Oklahoma Supreme Court grants attorney general’s office more time to release emails

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OKLAHOMA CITY – The chief justice of the Oklahoma Supreme Court has granted an emergency motion that gives Oklahoma’s new attorney general more time to produce thousands of documents detailing the relationship that new Environmental Protection Agency leader Scott Pruitt had with energy companies.

In an order late Tuesday, Chief Justice Douglas Combs granted Attorney General Mike Hunter’s request for an emergency stay.

Hunter had argued that complying with a lower court’s request to produce thousands of documents by Friday amounted to a “Herculean task.”

Lisa Graves of the Center for Media and Democracy, which sued Pruitt’s office to release the documents, described Hunter’s request as a delay tactic and said she’s confident they will ultimately win the case and receive thousands more emails.

Last month, the Oklahoma Attorney General’s Office released more than 7,500 pages of documents as part of the lawsuit.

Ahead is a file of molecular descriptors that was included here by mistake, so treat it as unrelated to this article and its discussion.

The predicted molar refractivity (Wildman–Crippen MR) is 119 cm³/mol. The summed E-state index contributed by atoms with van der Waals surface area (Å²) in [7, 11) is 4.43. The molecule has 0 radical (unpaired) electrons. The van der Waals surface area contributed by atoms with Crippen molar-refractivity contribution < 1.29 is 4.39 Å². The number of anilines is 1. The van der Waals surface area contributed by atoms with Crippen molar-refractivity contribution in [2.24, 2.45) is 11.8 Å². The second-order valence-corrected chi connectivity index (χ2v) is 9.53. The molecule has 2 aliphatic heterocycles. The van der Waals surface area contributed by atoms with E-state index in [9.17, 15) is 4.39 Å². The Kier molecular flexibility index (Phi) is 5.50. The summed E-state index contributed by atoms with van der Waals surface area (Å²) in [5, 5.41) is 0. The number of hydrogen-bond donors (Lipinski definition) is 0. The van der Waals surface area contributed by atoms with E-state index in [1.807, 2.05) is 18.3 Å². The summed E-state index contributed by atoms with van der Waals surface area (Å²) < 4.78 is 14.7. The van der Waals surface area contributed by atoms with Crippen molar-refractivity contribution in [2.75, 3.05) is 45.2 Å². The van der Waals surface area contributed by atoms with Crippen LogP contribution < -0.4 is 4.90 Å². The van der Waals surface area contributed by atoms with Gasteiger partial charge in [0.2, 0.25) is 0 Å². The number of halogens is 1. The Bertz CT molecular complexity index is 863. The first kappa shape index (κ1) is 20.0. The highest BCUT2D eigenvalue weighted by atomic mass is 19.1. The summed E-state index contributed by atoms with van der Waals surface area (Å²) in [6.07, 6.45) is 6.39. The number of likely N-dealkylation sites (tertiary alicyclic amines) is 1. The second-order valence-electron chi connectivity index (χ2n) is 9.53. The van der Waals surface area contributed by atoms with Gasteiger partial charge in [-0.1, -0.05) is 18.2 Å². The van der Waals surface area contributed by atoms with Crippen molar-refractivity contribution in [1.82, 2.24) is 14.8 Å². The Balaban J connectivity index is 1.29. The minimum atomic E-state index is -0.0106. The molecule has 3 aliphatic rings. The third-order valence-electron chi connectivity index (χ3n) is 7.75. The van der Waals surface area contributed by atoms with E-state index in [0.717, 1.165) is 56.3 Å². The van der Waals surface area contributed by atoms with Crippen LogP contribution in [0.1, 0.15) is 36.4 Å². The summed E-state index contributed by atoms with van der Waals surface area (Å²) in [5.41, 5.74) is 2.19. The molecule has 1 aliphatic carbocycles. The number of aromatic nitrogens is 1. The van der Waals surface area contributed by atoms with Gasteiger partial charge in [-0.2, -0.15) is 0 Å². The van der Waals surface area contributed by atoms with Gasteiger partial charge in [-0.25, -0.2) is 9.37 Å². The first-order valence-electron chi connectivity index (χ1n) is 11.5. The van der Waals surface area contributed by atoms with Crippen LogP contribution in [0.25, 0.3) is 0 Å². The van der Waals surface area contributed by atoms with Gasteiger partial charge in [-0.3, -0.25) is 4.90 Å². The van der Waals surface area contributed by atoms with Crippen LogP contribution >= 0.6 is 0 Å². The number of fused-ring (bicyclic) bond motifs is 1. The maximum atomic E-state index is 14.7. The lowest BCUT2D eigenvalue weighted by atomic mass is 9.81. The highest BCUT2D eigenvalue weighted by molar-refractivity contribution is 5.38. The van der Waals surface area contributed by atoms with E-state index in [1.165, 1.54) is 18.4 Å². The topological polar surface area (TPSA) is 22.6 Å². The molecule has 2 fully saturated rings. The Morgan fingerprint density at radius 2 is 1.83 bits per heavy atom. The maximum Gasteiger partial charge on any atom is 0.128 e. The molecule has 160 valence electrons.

The Center for Media and Democracy requested all communication between Scott Pruitt and his staff with large energy corporations, after a 2014 New York Times article that detailed how Pruitt signed his name to a letter drafted by Devon Energy attorneys.

That open records request was made two years ago and the CMD sued to get the documents after they said the AG’s office was not turning them over.

“What you see is more of this relationship, the tightness of that relationship and the sort of love affair between him and his staff and these energy company lobbyists,” said Lisa Graves. “What you see is a very hand in glove tight relationship between this public officer and these very private, very special interest, some of the richest interests in the country.”

The Oklahoma Attorney General’s office sent us this statement at the time:

“This afternoon the Office of Attorney General complied with a Court’s order regarding a January 2015 Open Records Act request. In fact, the Office went above and beyond what is required under the Open Records Act and produced thousands of additional documents that, but for the Court’s order, would typically be considered records outside the scope of the Act. This broad disclosure should provide affirmation that, despite politically motivated allegations, the Office of Attorney General remains fully committed to the letter and spirit of the Open Records Act.” – Lincoln Ferguson, Press Secretary. 


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